Linking cap-and-trade markets across the Pacific
March 7, 20177 March 2017
China, the world’s leader in greenhouse gas emissions, is moving ahead with its plan to implement a national emissions trading (or cap-and-trade) system. Meanwhile in Canada, Quebec emitters can already trade with those in California, and Ontario is set to link with these markets in 2018. Beyond that, the question is whether we will soon see a carbon market spanning both sides of the Pacific Ocean that could tie the currently fragmented approach to emission reductions, and that would hopefully help lower costs and encourage innovation.
So far there have been no formal announcements about linking a Chinese national market with North America ones but the Paris Agreement does encourage and provide mechanisms to support such a linking.
The Chinese government has been experimenting with a carbon market in two provinces and five cities since 2013. Local legislators, including municipal governments in both Shenzhen and Beijing, developed the legal framework. This unique regulatory approach to cap-and-trade is held up as a key factor in swiftly moving the Chinese experiment forward.
After nearly four years of experimentation, a national emissions trading system is expected in July 2017. It’s understood that local legislators at the provincial level will still be responsible for the implementation and monitoring of the emissions trading system while the central government will be responsible for oversight and guidance. The Chinese government is expected to ensure that this national market system is running smoothly before contemplating linkages with other jurisdictions.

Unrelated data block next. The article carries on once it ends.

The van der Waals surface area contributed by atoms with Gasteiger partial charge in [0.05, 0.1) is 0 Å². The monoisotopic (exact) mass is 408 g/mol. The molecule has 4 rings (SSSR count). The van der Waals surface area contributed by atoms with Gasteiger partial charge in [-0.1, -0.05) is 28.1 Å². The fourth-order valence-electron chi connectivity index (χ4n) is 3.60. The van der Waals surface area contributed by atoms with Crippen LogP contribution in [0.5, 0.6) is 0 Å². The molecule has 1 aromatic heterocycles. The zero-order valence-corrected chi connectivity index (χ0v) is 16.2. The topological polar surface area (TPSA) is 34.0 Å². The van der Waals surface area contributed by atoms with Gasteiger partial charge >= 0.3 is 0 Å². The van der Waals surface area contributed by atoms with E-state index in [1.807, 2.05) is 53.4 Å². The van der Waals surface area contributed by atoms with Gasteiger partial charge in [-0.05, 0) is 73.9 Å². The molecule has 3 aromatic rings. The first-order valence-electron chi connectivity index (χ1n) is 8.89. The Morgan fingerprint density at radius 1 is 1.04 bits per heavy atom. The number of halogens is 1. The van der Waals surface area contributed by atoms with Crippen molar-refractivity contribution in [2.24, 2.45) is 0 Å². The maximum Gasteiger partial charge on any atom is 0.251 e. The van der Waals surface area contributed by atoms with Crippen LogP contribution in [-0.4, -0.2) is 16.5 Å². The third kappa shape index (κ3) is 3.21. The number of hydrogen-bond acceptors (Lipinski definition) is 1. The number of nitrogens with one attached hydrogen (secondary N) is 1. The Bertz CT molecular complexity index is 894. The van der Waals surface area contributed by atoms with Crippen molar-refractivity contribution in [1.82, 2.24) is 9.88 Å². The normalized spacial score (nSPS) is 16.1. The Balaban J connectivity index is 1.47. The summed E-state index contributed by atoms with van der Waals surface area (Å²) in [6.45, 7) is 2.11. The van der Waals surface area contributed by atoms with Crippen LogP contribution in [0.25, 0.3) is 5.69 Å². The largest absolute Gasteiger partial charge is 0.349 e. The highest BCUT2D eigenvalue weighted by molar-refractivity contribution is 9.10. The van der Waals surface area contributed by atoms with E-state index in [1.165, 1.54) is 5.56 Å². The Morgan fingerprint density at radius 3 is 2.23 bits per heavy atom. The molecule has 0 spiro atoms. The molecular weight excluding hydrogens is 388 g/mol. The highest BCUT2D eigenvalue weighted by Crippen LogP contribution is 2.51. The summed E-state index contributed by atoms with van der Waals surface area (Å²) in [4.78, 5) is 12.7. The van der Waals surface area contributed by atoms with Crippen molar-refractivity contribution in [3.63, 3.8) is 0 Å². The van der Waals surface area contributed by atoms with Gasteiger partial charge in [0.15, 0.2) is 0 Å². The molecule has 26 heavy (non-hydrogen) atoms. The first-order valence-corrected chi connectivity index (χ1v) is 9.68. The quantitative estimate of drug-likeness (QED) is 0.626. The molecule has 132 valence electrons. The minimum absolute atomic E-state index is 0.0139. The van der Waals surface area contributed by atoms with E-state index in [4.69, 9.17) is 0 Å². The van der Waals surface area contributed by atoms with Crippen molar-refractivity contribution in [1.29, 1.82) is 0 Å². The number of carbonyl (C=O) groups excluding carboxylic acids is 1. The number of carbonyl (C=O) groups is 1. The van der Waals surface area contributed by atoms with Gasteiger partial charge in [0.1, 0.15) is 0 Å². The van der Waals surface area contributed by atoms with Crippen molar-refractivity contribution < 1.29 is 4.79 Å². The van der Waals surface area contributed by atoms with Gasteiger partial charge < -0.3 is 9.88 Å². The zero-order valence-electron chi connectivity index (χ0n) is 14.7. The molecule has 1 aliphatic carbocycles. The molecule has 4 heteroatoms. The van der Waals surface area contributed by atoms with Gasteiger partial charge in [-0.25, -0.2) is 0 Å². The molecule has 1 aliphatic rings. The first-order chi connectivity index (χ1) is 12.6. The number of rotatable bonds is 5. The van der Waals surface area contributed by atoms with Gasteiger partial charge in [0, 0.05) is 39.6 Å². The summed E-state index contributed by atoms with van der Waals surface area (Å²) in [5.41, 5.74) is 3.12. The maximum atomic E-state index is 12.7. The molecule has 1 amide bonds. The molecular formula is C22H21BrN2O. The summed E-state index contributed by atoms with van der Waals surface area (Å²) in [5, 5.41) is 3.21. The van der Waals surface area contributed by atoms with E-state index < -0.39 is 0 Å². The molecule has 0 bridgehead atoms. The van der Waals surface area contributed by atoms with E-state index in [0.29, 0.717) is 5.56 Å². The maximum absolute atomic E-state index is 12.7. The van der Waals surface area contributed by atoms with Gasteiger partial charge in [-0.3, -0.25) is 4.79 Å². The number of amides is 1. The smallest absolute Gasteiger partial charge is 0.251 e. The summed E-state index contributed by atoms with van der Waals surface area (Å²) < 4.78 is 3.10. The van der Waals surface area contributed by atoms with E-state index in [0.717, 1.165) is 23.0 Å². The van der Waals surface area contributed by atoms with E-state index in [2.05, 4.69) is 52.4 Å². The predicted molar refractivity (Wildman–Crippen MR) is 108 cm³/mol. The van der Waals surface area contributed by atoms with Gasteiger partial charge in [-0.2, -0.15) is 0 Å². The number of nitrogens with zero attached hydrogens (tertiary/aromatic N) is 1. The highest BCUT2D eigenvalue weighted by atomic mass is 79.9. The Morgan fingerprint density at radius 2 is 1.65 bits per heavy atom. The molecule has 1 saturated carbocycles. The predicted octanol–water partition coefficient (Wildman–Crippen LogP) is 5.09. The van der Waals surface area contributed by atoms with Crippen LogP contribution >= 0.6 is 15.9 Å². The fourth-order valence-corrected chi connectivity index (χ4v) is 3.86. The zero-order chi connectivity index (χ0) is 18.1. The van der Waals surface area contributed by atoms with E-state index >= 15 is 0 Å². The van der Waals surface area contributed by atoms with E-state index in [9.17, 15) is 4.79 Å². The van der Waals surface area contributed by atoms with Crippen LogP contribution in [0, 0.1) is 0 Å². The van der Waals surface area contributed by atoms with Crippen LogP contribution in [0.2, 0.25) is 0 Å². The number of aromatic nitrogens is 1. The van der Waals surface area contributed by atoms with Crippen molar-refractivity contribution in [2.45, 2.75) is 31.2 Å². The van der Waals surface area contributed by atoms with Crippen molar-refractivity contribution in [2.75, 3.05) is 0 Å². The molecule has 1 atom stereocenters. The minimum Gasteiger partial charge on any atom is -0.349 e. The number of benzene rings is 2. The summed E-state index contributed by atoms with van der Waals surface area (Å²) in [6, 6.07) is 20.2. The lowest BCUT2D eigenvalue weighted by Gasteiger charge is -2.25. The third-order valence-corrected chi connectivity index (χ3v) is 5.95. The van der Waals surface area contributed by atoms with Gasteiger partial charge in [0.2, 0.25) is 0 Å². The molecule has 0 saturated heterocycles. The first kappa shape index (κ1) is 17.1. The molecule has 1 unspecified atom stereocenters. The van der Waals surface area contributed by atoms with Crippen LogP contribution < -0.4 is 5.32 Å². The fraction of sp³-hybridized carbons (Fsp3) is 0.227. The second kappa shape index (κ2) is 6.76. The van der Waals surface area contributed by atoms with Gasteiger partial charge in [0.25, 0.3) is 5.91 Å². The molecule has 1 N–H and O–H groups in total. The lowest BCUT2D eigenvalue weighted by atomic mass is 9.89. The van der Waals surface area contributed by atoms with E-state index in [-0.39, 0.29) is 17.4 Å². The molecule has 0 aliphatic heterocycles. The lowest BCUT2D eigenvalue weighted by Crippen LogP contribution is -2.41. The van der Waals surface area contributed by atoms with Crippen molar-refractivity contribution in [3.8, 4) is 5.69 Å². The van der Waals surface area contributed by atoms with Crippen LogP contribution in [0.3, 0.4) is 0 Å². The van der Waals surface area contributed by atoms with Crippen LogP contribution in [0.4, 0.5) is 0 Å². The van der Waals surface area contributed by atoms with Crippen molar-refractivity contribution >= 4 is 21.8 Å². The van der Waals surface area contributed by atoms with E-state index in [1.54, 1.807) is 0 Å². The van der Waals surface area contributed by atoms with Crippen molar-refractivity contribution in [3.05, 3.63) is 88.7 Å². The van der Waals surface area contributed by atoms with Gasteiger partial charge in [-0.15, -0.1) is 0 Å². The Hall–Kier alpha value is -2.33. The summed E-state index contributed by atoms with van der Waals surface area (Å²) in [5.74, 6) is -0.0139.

If and when it does, it will face some of the hurdles that California and Quebec legislators encountered when linking their respective markets, including: offset rules, monitoring, reporting and verification provisions, market infrastructure and technology options. For North Americans, Ruth Greenspan Bell, an environmental lawyer and public policy scholar, also expresses concerns about carbon accounting practices in China:
I know from practice as well as theory why emissions trading in China is a risky bet. I was part of a team that tried to set up a pilot sulfur dioxide emissions trading system in Taiyuan, China, several years ago. What I learned was that China so lacked reliable monitoring that it would have been impossible to know whether emissions fell or went up, that there were huge disconnects between Beijing's pollution objectives and what was going on in the provinces and cities, and that reports of corruption raised legitimate concerns about the reliability of policies and rules.
That said, international cooperation to link carbon markets can be guided by Article 6 of the Paris Agreement which encourages the development of an international crediting mechanism and a goal to establish accounting rules for internationally transferable units. Finally, even if linkage of markets is not possible both Canada and China can benefit from domestic cap-and-trade systems. As Song and Kvisle from Blakes write:
A number of additional business opportunities may arise for a variety of Canadian companies, including those involved in renewable energy or emissions reduction technologies as the development of the Chinese Carbon Market with financial incentives to reduce GHG emissions may lead to an increase in demand for their products. Similarly, financial incentives in China may encourage the development of new technologies that could then be utilized in Canadian jurisdictions to assist in their GHG reduction initiatives.
Photo licensed under Creative Commons by kevin dooley